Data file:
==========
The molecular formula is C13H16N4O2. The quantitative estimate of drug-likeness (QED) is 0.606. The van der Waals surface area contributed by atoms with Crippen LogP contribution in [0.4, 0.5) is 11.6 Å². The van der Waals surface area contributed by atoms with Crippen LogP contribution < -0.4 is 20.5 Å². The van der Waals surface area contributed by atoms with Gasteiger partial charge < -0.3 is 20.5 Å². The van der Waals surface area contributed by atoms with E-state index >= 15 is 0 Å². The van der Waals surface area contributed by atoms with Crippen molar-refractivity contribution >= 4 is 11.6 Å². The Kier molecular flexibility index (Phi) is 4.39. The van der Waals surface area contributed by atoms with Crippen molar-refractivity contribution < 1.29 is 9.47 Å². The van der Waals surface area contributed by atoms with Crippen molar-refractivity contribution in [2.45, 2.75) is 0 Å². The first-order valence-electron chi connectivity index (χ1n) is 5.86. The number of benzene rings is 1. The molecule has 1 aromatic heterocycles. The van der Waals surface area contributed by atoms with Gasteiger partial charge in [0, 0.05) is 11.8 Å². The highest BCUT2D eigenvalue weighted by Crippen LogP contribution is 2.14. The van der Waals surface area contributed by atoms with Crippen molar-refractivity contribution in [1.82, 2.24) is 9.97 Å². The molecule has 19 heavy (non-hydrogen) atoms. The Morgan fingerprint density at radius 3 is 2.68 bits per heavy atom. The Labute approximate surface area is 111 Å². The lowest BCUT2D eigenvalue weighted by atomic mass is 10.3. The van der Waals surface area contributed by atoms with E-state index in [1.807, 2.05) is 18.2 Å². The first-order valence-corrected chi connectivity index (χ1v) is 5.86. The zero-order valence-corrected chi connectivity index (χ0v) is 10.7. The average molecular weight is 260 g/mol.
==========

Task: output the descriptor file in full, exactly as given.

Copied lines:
The molecular formula is C13H16N4O2. The quantitative estimate of drug-likeness (QED) is 0.606. The van der Waals surface area contributed by atoms with Crippen LogP contribution in [0.4, 0.5) is 11.6 Å². The van der Waals surface area contributed by atoms with Crippen LogP contribution < -0.4 is 20.5 Å². The van der Waals surface area contributed by atoms with Gasteiger partial charge < -0.3 is 20.5 Å². The van der Waals surface area contributed by atoms with E-state index >= 15 is 0 Å². The van der Waals surface area contributed by atoms with Crippen molar-refractivity contribution >= 4 is 11.6 Å². The Kier molecular flexibility index (Phi) is 4.39. The van der Waals surface area contributed by atoms with Crippen molar-refractivity contribution < 1.29 is 9.47 Å². The van der Waals surface area contributed by atoms with Crippen molar-refractivity contribution in [2.45, 2.75) is 0 Å². The first-order valence-electron chi connectivity index (χ1n) is 5.86. The number of benzene rings is 1. The molecule has 1 aromatic heterocycles. The van der Waals surface area contributed by atoms with Gasteiger partial charge in [0, 0.05) is 11.8 Å². The highest BCUT2D eigenvalue weighted by Crippen LogP contribution is 2.14. The van der Waals surface area contributed by atoms with Crippen molar-refractivity contribution in [1.82, 2.24) is 9.97 Å². The molecule has 19 heavy (non-hydrogen) atoms. The Morgan fingerprint density at radius 3 is 2.68 bits per heavy atom. The Labute approximate surface area is 111 Å². The lowest BCUT2D eigenvalue weighted by atomic mass is 10.3. The van der Waals surface area contributed by atoms with E-state index in [1.807, 2.05) is 18.2 Å². The first-order valence-corrected chi connectivity index (χ1v) is 5.86. The zero-order valence-corrected chi connectivity index (χ0v) is 10.7. The average molecular weight is 260 g/mol.